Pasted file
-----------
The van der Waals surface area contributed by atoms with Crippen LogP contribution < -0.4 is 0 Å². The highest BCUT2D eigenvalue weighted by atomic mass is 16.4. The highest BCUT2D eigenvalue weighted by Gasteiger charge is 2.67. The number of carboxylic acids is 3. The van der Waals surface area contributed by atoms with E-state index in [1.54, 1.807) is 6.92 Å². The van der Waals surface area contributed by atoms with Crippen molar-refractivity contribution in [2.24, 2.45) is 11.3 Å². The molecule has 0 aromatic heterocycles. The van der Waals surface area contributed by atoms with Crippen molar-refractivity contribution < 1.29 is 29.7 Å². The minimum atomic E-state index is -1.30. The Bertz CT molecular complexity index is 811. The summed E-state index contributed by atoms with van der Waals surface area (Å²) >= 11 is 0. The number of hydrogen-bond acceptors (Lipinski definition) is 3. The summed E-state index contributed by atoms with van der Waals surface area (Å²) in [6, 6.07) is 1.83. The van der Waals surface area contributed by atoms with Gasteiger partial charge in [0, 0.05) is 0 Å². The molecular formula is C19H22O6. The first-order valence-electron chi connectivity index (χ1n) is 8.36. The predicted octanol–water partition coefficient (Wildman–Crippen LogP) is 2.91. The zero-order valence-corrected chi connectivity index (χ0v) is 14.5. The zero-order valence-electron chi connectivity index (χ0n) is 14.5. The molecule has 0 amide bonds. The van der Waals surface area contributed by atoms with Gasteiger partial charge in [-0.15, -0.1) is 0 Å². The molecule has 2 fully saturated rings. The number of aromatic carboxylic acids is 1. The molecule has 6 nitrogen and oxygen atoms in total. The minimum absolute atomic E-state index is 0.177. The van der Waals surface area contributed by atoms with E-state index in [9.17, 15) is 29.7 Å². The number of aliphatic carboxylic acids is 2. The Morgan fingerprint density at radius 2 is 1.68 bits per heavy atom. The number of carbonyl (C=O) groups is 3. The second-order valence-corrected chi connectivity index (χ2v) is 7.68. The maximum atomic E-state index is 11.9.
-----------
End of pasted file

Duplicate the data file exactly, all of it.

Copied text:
The van der Waals surface area contributed by atoms with Crippen LogP contribution < -0.4 is 0 Å². The highest BCUT2D eigenvalue weighted by atomic mass is 16.4. The highest BCUT2D eigenvalue weighted by Gasteiger charge is 2.67. The number of carboxylic acids is 3. The van der Waals surface area contributed by atoms with E-state index in [1.54, 1.807) is 6.92 Å². The van der Waals surface area contributed by atoms with Crippen molar-refractivity contribution in [2.24, 2.45) is 11.3 Å². The molecule has 0 aromatic heterocycles. The van der Waals surface area contributed by atoms with Crippen molar-refractivity contribution < 1.29 is 29.7 Å². The minimum atomic E-state index is -1.30. The Bertz CT molecular complexity index is 811. The summed E-state index contributed by atoms with van der Waals surface area (Å²) >= 11 is 0. The number of hydrogen-bond acceptors (Lipinski definition) is 3. The summed E-state index contributed by atoms with van der Waals surface area (Å²) in [6, 6.07) is 1.83. The van der Waals surface area contributed by atoms with Gasteiger partial charge in [0, 0.05) is 0 Å². The molecular formula is C19H22O6. The first-order valence-electron chi connectivity index (χ1n) is 8.36. The predicted octanol–water partition coefficient (Wildman–Crippen LogP) is 2.91. The zero-order valence-corrected chi connectivity index (χ0v) is 14.5. The zero-order valence-electron chi connectivity index (χ0n) is 14.5. The molecule has 0 amide bonds. The van der Waals surface area contributed by atoms with Gasteiger partial charge in [-0.15, -0.1) is 0 Å². The molecule has 2 fully saturated rings. The number of aromatic carboxylic acids is 1. The molecule has 6 nitrogen and oxygen atoms in total. The minimum absolute atomic E-state index is 0.177. The van der Waals surface area contributed by atoms with E-state index in [9.17, 15) is 29.7 Å². The number of aliphatic carboxylic acids is 2. The Morgan fingerprint density at radius 2 is 1.68 bits per heavy atom. The number of carbonyl (C=O) groups is 3. The second-order valence-corrected chi connectivity index (χ2v) is 7.68. The maximum atomic E-state index is 11.9.